These books contained instructions for Seth's offspring to wait for the appearance of a star which would signal the birth of God in human form. This star had initially hovered over the tree of life in the Garden of Eden before Adam’s sin caused it to disappear.  Now, Adam revealed to Seth that the star would one day return.  Adam, don't forget, had tasted of the forbidden fruit -- a sin, but a useful one which, in some traditions, gave him the power to foretell the future.  Really, Eve should get the credit for this, but she doesn't; only the blame (Adam hasn't forgiven her -- or the serpent; not for a moment).  Anyway, Seth wrote down his father's prophecy and generations of Magi awaited its fulfilment over thousands of years.  In expectation of the event, on the 25th of every month, the Magi purified themselves in a sacred spring and then, on the first day of the new month, ascended the sacred mountain  in silent prayer.  

Finally, just as they are gathering to commence their monthly rituals, the star appears as an ineffable pillar of light in the sky, descends from the heavens, and enters the Cave of Treasures.  This, the Magi's yonder star, is not a star, a comet, a planetary conjunction, not even an angel, but Christ himself in celestial form -- a 'star-child'.  Christ tells the Magi that he has been sent by the Father for the salvation of humanity and instructs them to follow the star to Bethlehem to see his birth in human form.

The journey from Shir to Bethlehem does not take two years -- as surmised by commentators on Matthew 2 -- but is accomplished in the blink of an eye by miraculous means.  The power of the star's light levels mountains and hills under their feet, they walk across rivers, and food supplies are constantly refreshed by the same magic.  For some reason, they, too, are sidetracked to Jerusalem, which they reach in the month of April, in the month of flowers -- thus, not within the December 25th tradition of Christmas.  Neither Herod nor the Jewish elders will listen to them (the star is visible only to the Magi) so they move on to Bethlehem.  At Bethlehem, the star enters a cave and transforms itself into a luminous infant.
We took our crowns and put them under his feet, because the everlasting kingdom is his.... And we brought forth our treasures before him.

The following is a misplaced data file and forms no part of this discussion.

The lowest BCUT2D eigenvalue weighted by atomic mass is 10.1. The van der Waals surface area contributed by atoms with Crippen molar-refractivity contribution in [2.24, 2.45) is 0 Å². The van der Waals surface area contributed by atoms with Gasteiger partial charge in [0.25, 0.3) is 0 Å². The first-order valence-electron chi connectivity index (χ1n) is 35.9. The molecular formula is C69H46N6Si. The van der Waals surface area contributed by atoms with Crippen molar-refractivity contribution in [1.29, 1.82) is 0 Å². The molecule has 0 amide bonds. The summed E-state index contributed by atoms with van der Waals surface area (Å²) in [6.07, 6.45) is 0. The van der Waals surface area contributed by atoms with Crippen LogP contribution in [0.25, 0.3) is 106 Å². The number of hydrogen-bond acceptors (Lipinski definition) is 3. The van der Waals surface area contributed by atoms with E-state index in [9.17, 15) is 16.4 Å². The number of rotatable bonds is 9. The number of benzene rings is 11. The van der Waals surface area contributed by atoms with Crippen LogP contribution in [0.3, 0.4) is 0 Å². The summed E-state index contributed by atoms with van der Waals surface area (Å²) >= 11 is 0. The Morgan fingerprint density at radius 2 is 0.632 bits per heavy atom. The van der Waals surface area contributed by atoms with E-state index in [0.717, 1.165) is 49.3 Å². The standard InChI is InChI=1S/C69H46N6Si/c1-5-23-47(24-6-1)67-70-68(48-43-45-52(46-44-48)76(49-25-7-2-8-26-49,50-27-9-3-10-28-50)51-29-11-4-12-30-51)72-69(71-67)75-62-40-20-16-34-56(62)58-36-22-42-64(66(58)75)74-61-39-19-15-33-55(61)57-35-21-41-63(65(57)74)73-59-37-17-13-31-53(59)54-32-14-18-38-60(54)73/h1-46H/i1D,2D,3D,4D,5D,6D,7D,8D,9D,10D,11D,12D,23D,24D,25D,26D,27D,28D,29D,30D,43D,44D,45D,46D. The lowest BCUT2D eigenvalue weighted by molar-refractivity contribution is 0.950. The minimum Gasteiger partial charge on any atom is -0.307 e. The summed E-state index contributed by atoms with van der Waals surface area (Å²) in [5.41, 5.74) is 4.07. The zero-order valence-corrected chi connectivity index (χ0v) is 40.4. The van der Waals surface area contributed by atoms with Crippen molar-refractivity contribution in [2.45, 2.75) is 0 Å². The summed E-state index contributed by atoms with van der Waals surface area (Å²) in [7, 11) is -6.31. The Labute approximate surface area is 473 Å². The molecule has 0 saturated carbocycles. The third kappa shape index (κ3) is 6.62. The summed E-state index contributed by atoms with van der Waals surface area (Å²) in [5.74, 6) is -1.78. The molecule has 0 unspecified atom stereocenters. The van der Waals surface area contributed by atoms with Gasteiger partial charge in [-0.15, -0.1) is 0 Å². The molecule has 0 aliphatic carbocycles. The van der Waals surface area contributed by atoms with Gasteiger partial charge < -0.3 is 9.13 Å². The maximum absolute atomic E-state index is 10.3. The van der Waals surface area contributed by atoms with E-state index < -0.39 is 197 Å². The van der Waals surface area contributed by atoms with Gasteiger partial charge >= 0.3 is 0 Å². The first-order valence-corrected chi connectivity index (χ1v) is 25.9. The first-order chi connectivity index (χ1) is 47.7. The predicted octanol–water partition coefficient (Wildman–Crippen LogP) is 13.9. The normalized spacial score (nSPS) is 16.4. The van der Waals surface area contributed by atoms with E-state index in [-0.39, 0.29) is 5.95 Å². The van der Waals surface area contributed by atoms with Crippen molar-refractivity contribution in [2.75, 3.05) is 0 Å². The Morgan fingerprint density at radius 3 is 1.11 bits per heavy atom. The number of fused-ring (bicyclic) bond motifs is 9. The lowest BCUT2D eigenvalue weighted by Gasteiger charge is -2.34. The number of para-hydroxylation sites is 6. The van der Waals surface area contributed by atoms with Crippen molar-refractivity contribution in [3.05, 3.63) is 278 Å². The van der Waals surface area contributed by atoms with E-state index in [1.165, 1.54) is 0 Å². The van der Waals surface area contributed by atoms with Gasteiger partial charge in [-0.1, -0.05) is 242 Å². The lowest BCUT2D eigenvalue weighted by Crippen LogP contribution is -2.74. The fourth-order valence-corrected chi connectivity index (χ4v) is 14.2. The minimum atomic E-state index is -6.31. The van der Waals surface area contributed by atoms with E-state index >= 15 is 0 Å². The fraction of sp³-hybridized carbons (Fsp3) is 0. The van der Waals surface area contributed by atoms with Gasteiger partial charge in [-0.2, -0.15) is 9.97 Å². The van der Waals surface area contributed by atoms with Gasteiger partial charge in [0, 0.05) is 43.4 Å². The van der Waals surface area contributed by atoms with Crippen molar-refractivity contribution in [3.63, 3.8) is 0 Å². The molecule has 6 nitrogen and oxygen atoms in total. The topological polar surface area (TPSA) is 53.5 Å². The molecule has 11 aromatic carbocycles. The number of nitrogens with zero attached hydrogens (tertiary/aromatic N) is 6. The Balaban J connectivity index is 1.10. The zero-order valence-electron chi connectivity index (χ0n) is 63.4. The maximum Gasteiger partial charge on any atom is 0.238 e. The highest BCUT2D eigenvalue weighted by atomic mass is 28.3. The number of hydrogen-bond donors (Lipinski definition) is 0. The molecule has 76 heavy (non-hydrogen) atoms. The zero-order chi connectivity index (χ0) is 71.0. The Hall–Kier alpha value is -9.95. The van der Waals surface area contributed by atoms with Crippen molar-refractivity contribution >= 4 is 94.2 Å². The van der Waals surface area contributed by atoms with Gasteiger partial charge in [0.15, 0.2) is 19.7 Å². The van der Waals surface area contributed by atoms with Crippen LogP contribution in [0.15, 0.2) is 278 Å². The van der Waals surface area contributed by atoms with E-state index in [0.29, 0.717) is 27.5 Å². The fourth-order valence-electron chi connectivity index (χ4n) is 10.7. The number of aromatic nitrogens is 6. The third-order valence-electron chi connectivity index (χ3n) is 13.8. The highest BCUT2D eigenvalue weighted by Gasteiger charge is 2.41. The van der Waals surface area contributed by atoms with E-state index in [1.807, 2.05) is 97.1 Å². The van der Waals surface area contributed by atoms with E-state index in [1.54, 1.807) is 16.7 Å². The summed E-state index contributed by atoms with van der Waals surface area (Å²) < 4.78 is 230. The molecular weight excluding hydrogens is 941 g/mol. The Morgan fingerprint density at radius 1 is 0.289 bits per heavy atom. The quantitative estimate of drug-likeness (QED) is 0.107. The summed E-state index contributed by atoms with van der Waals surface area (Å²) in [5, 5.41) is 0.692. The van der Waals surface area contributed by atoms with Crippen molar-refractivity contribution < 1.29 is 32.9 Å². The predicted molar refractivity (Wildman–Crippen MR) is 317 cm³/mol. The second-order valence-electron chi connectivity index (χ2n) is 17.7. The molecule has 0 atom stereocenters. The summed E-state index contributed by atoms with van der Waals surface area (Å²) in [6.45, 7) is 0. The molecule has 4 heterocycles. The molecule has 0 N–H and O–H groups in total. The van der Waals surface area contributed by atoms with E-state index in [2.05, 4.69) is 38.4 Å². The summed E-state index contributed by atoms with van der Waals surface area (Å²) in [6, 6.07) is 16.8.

Disappointingly, these gifts, the entire treasure that was deposited in the cave, which had been hidden away since the time of Seth, are not described: no gold, myrrh, or frankincense; not even silks from China!

Having met Mary and Joseph and heard invisible angels singing, the Magi make their wondrous journey back to Shir under the same guidance of the star. They proclaim the Gospel of Christ in their country.  Everyone is joyful.  Everyone eats from the magical provisions and has visions.  And no one is silent about what they have seen; not for a minute. 

As we come to the end of this story, we have to admit that it has not advanced the quest for the historical Magi by even a jot.  But it tells us some things none of us knew about the beliefs of an early group of Christians somewhere in old Mesopotamia. That's a lovely way to end the year.  

Happy Christmas, Happy Holidays to all.

I am grateful to the Paleojudaica blog for first highlighting the 'Revelation' and for continuing to update reviews and comments on Landau's book.  See especially the discussions on the Patheos blog and Landau's responses to some.

Translation of al-Tabari from M. Perlmann, The History of Al-Tabari, Volume IV, The Ancient Kingdoms, State Univ. New York, Albany 1987, 124-5.

* Besides meaning 'wise men', magoi can also be translated as magicians, teachers, Zoroastrian priests, astrologers, seers, or interpreter of dreams.

** The text presents the Holy Spirit as grammatically feminine, a practice in Syriac Christianity that dies out in the fifth century; online: Revelation of the Magi: The Lost Tale of the Wise Men's Journey to Bethlehem, 2010,


Above left:  Syriac icon now in Berlin (Preuss. Bibl. Sachau 220 fo 8v.);  note the kings ride horseback, not on camels.  My thanks to Hanna Hajjar for this link and notes.

Middle left: 2nd Century Sarcophagus, Vatican Museums, Rome. Photo credit: Wikipedia.

Upper centre: 3rd C Painting in the Catacomb of Priscilla, Rome. Photo credit: Edicolaweb.

Lower centre: from the doors of Basilica di Santa Sabina, Rome (2nd half 5th C). Photo credit: Gliscritti Gallery.

Lower left: ancient Roman map of the world, produced by M. Vipsanius Agrippa, commissioned by Augustus: Appiuslucretiusmartius Audax Alma (I've added arrows to indicate Seres (China) and Judea). Turn the map 90 degrees clockwise to get our more familiar view of the world.


  1. Wonder what else is gathering dust on the Vatican shelves? "Twelve Kings" is a quirky and an original twist on We Three Kings of Orient Are. Sent it on to Rector of local St. Luke's as well as someone from the Interfaith Council. Cheers.

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  3. Al-Tabari was Persian, but he wrote in Arabic, not Persian. Minor nit, otherwise very interesting post.

  4. "Happy Christmas, Happy Holidays to all."

    And to you, dear Judith.

  5. http://www.stlbeacon.org/arts-life/books/106897-viviano-writes-about-a-woman-magi

    Don't know how to add this to your blog (not the part where it goes into local Christmas pageant)..can you (if you deem it worthy). Not as earth-shattering as your premise based on Adam/ Seth, caves and magical stars....but it has a certain charm, especially for someone whose writing is based on a female queen. And, no, I' m not spending my time researching the stories of The Magi....this one started out as a sidebar to something I was reading about Herod's tomb.
    Sent from my iPad
    Lysbeth Allyn Marigold